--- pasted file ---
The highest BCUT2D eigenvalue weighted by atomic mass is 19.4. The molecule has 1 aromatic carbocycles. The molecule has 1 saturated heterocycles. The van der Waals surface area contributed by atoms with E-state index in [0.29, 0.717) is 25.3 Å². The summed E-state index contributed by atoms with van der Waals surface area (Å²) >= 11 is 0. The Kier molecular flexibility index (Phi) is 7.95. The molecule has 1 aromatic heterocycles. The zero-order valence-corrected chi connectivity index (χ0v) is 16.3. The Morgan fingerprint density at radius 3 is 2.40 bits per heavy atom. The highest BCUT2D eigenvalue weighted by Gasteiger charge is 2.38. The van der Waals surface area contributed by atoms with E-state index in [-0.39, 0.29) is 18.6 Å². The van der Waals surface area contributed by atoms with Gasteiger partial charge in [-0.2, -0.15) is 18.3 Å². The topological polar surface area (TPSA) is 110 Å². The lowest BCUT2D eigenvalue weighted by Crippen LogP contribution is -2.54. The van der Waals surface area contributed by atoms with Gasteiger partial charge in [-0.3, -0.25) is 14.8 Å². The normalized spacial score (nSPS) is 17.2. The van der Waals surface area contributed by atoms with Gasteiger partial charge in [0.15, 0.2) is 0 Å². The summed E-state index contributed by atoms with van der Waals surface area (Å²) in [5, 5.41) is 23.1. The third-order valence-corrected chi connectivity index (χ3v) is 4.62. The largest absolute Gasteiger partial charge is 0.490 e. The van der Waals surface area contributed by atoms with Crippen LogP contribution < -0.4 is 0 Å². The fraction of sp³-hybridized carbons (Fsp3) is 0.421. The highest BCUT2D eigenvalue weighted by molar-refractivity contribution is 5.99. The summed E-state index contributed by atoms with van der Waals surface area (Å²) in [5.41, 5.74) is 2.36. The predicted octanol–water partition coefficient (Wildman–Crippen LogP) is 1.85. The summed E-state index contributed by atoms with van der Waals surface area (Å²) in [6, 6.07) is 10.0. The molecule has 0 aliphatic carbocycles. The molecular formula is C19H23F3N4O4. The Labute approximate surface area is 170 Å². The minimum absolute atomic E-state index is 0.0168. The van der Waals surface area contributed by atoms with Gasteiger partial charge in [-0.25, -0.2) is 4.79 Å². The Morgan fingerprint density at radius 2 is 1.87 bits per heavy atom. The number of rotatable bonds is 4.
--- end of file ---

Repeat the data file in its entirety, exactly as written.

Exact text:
The highest BCUT2D eigenvalue weighted by atomic mass is 19.4. The molecule has 1 aromatic carbocycles. The molecule has 1 saturated heterocycles. The van der Waals surface area contributed by atoms with E-state index in [0.29, 0.717) is 25.3 Å². The summed E-state index contributed by atoms with van der Waals surface area (Å²) >= 11 is 0. The Kier molecular flexibility index (Phi) is 7.95. The molecule has 1 aromatic heterocycles. The zero-order valence-corrected chi connectivity index (χ0v) is 16.3. The Morgan fingerprint density at radius 3 is 2.40 bits per heavy atom. The highest BCUT2D eigenvalue weighted by Gasteiger charge is 2.38. The van der Waals surface area contributed by atoms with E-state index in [-0.39, 0.29) is 18.6 Å². The van der Waals surface area contributed by atoms with Gasteiger partial charge in [-0.2, -0.15) is 18.3 Å². The topological polar surface area (TPSA) is 110 Å². The lowest BCUT2D eigenvalue weighted by Crippen LogP contribution is -2.54. The van der Waals surface area contributed by atoms with Gasteiger partial charge in [-0.3, -0.25) is 14.8 Å². The normalized spacial score (nSPS) is 17.2. The van der Waals surface area contributed by atoms with Gasteiger partial charge in [0.15, 0.2) is 0 Å². The summed E-state index contributed by atoms with van der Waals surface area (Å²) in [5, 5.41) is 23.1. The third-order valence-corrected chi connectivity index (χ3v) is 4.62. The largest absolute Gasteiger partial charge is 0.490 e. The van der Waals surface area contributed by atoms with Crippen LogP contribution < -0.4 is 0 Å². The fraction of sp³-hybridized carbons (Fsp3) is 0.421. The highest BCUT2D eigenvalue weighted by molar-refractivity contribution is 5.99. The summed E-state index contributed by atoms with van der Waals surface area (Å²) in [5.41, 5.74) is 2.36. The predicted octanol–water partition coefficient (Wildman–Crippen LogP) is 1.85. The summed E-state index contributed by atoms with van der Waals surface area (Å²) in [6, 6.07) is 10.0. The molecule has 0 aliphatic carbocycles. The molecular formula is C19H23F3N4O4. The Labute approximate surface area is 170 Å². The minimum absolute atomic E-state index is 0.0168. The van der Waals surface area contributed by atoms with Gasteiger partial charge in [-0.25, -0.2) is 4.79 Å². The Morgan fingerprint density at radius 2 is 1.87 bits per heavy atom. The number of rotatable bonds is 4.